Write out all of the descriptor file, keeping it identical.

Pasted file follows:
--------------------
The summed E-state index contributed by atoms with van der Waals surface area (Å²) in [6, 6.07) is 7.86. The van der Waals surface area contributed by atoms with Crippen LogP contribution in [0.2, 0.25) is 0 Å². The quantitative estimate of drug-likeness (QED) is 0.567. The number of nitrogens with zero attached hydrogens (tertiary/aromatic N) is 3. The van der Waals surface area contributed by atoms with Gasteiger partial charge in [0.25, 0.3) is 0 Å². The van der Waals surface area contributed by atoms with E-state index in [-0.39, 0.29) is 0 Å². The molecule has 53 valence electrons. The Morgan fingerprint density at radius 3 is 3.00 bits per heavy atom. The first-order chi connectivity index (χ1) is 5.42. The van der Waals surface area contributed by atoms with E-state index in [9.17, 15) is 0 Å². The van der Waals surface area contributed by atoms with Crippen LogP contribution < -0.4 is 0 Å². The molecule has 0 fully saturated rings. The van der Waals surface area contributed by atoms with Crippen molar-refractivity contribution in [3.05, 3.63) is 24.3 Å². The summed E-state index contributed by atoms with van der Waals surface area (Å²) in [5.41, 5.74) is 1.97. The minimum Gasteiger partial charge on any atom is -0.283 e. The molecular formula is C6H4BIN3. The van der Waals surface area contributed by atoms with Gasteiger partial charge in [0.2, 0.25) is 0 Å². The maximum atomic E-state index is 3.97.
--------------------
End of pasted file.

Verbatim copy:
The summed E-state index contributed by atoms with van der Waals surface area (Å²) in [6, 6.07) is 7.86. The van der Waals surface area contributed by atoms with Crippen LogP contribution in [0.2, 0.25) is 0 Å². The quantitative estimate of drug-likeness (QED) is 0.567. The number of nitrogens with zero attached hydrogens (tertiary/aromatic N) is 3. The van der Waals surface area contributed by atoms with Gasteiger partial charge in [0.25, 0.3) is 0 Å². The van der Waals surface area contributed by atoms with E-state index in [-0.39, 0.29) is 0 Å². The molecule has 53 valence electrons. The Morgan fingerprint density at radius 3 is 3.00 bits per heavy atom. The first-order chi connectivity index (χ1) is 5.42. The van der Waals surface area contributed by atoms with E-state index in [9.17, 15) is 0 Å². The van der Waals surface area contributed by atoms with Crippen LogP contribution < -0.4 is 0 Å². The molecule has 0 fully saturated rings. The van der Waals surface area contributed by atoms with Crippen molar-refractivity contribution in [3.05, 3.63) is 24.3 Å². The summed E-state index contributed by atoms with van der Waals surface area (Å²) in [5.41, 5.74) is 1.97. The minimum Gasteiger partial charge on any atom is -0.283 e. The molecular formula is C6H4BIN3. The van der Waals surface area contributed by atoms with Gasteiger partial charge in [0.2, 0.25) is 0 Å². The maximum atomic E-state index is 3.97.